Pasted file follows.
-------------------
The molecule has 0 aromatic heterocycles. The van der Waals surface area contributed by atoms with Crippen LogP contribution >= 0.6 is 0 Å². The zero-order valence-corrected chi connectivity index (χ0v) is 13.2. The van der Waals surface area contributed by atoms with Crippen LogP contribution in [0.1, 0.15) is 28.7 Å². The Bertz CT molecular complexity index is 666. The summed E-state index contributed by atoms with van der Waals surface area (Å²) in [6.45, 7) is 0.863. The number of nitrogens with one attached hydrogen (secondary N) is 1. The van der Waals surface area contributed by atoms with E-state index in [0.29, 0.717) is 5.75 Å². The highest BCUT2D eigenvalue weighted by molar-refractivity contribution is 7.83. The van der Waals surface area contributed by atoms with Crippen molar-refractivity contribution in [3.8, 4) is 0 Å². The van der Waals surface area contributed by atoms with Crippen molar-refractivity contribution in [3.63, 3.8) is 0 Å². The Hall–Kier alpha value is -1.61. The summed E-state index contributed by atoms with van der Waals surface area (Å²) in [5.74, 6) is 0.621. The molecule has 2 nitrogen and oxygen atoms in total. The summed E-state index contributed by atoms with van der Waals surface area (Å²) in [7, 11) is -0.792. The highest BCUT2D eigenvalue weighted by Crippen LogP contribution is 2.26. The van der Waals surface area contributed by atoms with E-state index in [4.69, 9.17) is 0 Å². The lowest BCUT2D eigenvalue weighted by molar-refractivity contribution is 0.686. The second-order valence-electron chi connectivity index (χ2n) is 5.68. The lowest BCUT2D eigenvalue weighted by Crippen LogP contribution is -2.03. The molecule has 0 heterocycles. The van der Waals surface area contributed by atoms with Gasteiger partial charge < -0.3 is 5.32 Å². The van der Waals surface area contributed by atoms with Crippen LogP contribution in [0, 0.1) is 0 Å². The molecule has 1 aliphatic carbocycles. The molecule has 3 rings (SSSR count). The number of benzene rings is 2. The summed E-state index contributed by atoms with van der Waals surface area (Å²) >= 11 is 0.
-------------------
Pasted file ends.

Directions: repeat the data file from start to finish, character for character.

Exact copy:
The molecule has 0 aromatic heterocycles. The van der Waals surface area contributed by atoms with Crippen LogP contribution >= 0.6 is 0 Å². The zero-order valence-corrected chi connectivity index (χ0v) is 13.2. The van der Waals surface area contributed by atoms with Crippen LogP contribution in [0.1, 0.15) is 28.7 Å². The Bertz CT molecular complexity index is 666. The summed E-state index contributed by atoms with van der Waals surface area (Å²) in [6.45, 7) is 0.863. The number of nitrogens with one attached hydrogen (secondary N) is 1. The van der Waals surface area contributed by atoms with E-state index in [0.29, 0.717) is 5.75 Å². The highest BCUT2D eigenvalue weighted by molar-refractivity contribution is 7.83. The van der Waals surface area contributed by atoms with Crippen molar-refractivity contribution in [3.8, 4) is 0 Å². The van der Waals surface area contributed by atoms with Crippen molar-refractivity contribution in [3.63, 3.8) is 0 Å². The Hall–Kier alpha value is -1.61. The summed E-state index contributed by atoms with van der Waals surface area (Å²) in [5.74, 6) is 0.621. The molecule has 2 nitrogen and oxygen atoms in total. The summed E-state index contributed by atoms with van der Waals surface area (Å²) in [7, 11) is -0.792. The highest BCUT2D eigenvalue weighted by Crippen LogP contribution is 2.26. The van der Waals surface area contributed by atoms with E-state index in [4.69, 9.17) is 0 Å². The lowest BCUT2D eigenvalue weighted by molar-refractivity contribution is 0.686. The second-order valence-electron chi connectivity index (χ2n) is 5.68. The lowest BCUT2D eigenvalue weighted by Crippen LogP contribution is -2.03. The molecule has 0 heterocycles. The van der Waals surface area contributed by atoms with Gasteiger partial charge < -0.3 is 5.32 Å². The van der Waals surface area contributed by atoms with Crippen LogP contribution in [0, 0.1) is 0 Å². The molecule has 1 aliphatic carbocycles. The molecule has 3 rings (SSSR count). The number of benzene rings is 2. The summed E-state index contributed by atoms with van der Waals surface area (Å²) >= 11 is 0.